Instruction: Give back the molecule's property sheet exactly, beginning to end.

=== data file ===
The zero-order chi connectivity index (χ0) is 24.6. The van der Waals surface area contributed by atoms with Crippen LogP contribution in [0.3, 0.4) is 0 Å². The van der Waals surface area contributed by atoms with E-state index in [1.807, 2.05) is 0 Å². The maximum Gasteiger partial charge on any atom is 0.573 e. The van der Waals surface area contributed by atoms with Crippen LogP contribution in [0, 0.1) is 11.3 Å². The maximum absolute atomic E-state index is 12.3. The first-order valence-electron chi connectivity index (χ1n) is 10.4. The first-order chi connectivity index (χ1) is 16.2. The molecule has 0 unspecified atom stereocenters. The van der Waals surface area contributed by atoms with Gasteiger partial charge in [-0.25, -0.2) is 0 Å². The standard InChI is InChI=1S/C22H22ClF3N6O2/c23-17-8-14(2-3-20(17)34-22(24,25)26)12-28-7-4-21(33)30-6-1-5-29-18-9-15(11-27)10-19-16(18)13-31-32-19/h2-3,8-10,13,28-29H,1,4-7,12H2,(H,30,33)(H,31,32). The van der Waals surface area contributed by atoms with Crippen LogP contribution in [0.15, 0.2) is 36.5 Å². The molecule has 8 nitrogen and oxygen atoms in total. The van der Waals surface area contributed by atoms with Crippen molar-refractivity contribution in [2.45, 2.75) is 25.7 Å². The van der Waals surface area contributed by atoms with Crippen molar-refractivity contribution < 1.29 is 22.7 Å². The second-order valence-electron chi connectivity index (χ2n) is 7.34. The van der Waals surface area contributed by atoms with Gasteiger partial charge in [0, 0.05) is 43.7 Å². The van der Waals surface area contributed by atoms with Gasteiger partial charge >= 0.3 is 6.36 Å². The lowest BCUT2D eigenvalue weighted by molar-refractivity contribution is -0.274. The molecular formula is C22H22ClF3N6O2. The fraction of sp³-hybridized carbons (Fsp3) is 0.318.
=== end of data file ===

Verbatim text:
The zero-order chi connectivity index (χ0) is 24.6. The van der Waals surface area contributed by atoms with Crippen LogP contribution in [0.3, 0.4) is 0 Å². The van der Waals surface area contributed by atoms with E-state index in [1.807, 2.05) is 0 Å². The maximum Gasteiger partial charge on any atom is 0.573 e. The van der Waals surface area contributed by atoms with Crippen LogP contribution in [0, 0.1) is 11.3 Å². The maximum absolute atomic E-state index is 12.3. The first-order valence-electron chi connectivity index (χ1n) is 10.4. The first-order chi connectivity index (χ1) is 16.2. The molecule has 0 unspecified atom stereocenters. The van der Waals surface area contributed by atoms with Gasteiger partial charge in [-0.25, -0.2) is 0 Å². The standard InChI is InChI=1S/C22H22ClF3N6O2/c23-17-8-14(2-3-20(17)34-22(24,25)26)12-28-7-4-21(33)30-6-1-5-29-18-9-15(11-27)10-19-16(18)13-31-32-19/h2-3,8-10,13,28-29H,1,4-7,12H2,(H,30,33)(H,31,32). The van der Waals surface area contributed by atoms with Crippen LogP contribution in [0.15, 0.2) is 36.5 Å². The molecule has 8 nitrogen and oxygen atoms in total. The van der Waals surface area contributed by atoms with Crippen molar-refractivity contribution in [2.45, 2.75) is 25.7 Å². The van der Waals surface area contributed by atoms with Crippen molar-refractivity contribution < 1.29 is 22.7 Å². The second-order valence-electron chi connectivity index (χ2n) is 7.34. The van der Waals surface area contributed by atoms with Gasteiger partial charge in [0, 0.05) is 43.7 Å². The van der Waals surface area contributed by atoms with Gasteiger partial charge >= 0.3 is 6.36 Å². The lowest BCUT2D eigenvalue weighted by molar-refractivity contribution is -0.274. The molecular formula is C22H22ClF3N6O2. The fraction of sp³-hybridized carbons (Fsp3) is 0.318.